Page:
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Democracy and Economic Development

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    Abstract

    With the goal of freeing the world from poverty, some Western authorities have consistently insisted on promoting democracy in totalitarian states in the past decades. Seeing that democratic political system are stably established more and more in many countries, an opportunity arises to determine the effects of democracy on economic development. Taking advantage of this fact, this paper attempts to explore whether or not democracy contributes largely to prosperity of a nation. The conclusion is that, whereas democracy acts as a catalyst that influences prosperity in many already well-to-do nations, democracy per se is not significantly beneficial to low initial income countries. Another interesting point found in this study is that the Western colonialism tends to be one of the most significant factors in explaining poor economic development in many regions of the world today.

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    File URL: http://homepage.univie.ac.at/Papers.Econ/RePEc/vie/viennp/vie0911.pdf
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    Paper provided by University of Vienna, Department of Economics in its series Vienna Economics Papers with number 0911.

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    Date of creation: Nov 2009
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    Handle: RePEc:vie:viennp:0911

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    Web page: http://www.univie.ac.at/vwl

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    1. Acemoglu, Daron & Johnson, Simon & Robinson, James A. & Yared, Pierre, 2009. "Reevaluating the modernization hypothesis," Journal of Monetary Economics, Elsevier, vol. 56(8), pages 1043-1058, November.
    2. Daron Acemoglu & Simon Johnson & James A. Robinson & Pierre Yared, 2008. "Income and Democracy," American Economic Review, American Economic Association, vol. 98(3), pages 808-42, June.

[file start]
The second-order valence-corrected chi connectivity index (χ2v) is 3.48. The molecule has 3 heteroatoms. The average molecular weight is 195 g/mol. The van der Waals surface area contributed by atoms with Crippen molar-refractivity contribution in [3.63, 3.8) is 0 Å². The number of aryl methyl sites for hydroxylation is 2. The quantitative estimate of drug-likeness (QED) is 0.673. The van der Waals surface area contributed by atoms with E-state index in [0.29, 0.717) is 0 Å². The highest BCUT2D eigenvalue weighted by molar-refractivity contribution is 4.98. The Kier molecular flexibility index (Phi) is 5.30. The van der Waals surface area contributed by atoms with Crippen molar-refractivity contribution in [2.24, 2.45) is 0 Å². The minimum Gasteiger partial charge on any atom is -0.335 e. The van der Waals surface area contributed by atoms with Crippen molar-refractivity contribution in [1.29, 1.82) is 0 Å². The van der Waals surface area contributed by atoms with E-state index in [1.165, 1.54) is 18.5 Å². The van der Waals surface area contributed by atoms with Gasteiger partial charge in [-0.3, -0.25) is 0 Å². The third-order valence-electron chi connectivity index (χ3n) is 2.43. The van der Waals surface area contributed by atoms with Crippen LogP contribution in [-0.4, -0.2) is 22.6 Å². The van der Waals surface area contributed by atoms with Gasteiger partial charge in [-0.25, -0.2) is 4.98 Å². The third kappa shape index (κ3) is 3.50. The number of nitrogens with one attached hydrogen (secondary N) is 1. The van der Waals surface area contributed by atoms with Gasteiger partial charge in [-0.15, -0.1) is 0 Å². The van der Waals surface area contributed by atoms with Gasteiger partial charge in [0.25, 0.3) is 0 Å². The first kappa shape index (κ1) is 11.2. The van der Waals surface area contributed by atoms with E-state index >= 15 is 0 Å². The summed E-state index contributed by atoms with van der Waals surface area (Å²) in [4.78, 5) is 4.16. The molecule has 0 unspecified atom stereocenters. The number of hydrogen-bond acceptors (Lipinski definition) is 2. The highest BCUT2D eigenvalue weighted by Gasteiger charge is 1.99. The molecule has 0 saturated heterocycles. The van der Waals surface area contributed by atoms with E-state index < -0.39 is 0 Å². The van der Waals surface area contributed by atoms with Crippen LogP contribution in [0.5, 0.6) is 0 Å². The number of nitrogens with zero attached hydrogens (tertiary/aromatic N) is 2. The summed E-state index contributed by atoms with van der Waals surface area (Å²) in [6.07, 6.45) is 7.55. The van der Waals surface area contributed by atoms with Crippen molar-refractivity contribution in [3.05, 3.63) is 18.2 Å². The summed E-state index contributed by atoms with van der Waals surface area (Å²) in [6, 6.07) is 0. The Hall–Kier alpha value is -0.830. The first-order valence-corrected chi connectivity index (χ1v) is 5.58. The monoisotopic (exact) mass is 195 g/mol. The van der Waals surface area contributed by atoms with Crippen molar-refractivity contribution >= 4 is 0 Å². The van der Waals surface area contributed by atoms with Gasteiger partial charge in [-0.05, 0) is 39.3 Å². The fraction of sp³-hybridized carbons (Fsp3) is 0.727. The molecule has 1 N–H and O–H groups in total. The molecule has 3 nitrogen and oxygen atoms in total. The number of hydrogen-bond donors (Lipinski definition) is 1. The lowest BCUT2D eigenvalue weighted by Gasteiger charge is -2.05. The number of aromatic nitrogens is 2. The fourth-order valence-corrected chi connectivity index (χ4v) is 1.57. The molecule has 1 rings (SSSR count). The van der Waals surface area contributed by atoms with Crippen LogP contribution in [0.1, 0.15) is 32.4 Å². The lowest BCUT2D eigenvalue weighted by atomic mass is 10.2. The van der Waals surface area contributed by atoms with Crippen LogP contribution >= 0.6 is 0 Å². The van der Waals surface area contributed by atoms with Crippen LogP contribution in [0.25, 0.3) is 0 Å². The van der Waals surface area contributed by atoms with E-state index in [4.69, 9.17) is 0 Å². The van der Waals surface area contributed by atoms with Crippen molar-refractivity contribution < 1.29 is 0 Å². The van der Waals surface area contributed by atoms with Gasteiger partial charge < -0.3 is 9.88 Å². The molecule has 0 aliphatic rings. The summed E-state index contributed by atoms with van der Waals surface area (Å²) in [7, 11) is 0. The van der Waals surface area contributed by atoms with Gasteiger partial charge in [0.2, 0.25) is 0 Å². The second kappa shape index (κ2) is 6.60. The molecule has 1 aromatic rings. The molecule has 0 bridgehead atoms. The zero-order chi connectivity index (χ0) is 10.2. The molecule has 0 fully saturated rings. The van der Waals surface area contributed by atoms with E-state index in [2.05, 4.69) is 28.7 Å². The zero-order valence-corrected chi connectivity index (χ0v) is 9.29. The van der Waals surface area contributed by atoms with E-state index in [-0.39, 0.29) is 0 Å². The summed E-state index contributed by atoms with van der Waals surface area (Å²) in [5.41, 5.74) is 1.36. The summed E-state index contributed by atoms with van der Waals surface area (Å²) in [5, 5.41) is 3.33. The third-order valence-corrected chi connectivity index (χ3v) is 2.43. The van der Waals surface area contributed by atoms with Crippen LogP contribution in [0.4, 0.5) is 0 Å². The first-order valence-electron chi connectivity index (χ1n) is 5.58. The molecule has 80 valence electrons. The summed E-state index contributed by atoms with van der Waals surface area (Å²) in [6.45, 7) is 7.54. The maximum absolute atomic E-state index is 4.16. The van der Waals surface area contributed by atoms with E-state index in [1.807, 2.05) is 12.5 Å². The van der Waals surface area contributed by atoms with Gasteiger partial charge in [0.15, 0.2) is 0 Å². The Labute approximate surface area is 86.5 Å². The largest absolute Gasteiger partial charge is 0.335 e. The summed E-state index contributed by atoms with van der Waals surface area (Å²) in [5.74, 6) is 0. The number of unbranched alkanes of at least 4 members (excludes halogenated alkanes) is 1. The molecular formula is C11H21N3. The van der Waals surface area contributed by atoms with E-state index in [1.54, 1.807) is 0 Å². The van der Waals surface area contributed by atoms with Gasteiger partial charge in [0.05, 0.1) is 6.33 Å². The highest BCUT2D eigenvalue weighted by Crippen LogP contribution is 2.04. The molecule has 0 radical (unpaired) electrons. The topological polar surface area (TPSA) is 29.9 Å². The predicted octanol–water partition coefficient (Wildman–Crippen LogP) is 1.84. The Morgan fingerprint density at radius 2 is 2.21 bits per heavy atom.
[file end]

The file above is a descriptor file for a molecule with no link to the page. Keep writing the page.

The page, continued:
3. Daron Acemoglu & Simon Johnson & James Robinson, 2004. "Institutions As The Fundamental Cause Of Long-Run Growth," DOCUMENTOS CEDE 002889, UNIVERSIDAD DE LOS ANDES-CEDE.
    4. Stiglitz, Joseph E, 2002. "Participation and Development: Perspectives from the Comprehensive Development Paradigm," Review of Development Economics, Wiley Blackwell, vol. 6(2), pages 163-82, June.
    5. Adam Przeworski & Fernando Limongi, 1993. "Political Regimes and Economic Growth," Journal of Economic Perspectives, American Economic Association, vol. 7(3), pages 51-69, Summer.
    6. McMillan, John, 1994. "China’s Nonconformist Reforms," Institute on Global Conflict and Cooperation, Working Paper Series qt9cn9b13c, Institute on Global Conflict and Cooperation, University of California.
    7. Papaioannou, Elias & Siourounis, Gregorios, 2008. "Economic and social factors driving the third wave of democratization," Journal of Comparative Economics, Elsevier, vol. 36(3), pages 365-387, September.
    8. Elias Papaioannou & Gregorios Siourounis, 2008. "Democratisation and Growth," Economic Journal, Royal Economic Society, vol. 118(532), pages 1520-1551, October.
    9. Dennis C. Mueller & Thomas Stratmann, 2002. "The Economic Effects of Democratic Participation," CESifo Working Paper Series 656, CESifo Group Munich.
    10. John Luke Gallup & Jeffrey D. Sachs & Andrew Mellinger, 1999. "Geography and Economic Development," CID Working Papers 1, Center for International Development at Harvard University.
    11. Gallup, J.L. & Sachs, J.D. & Mullinger, A., 1999. "Geography and Economic Development," Papers 1, Chicago - Graduate School of Business.
    12. Robert J. Barro, 1999. "Determinants of Democracy," Journal of Political Economy, University of Chicago Press, vol. 107(S6), pages S158-S183, December.
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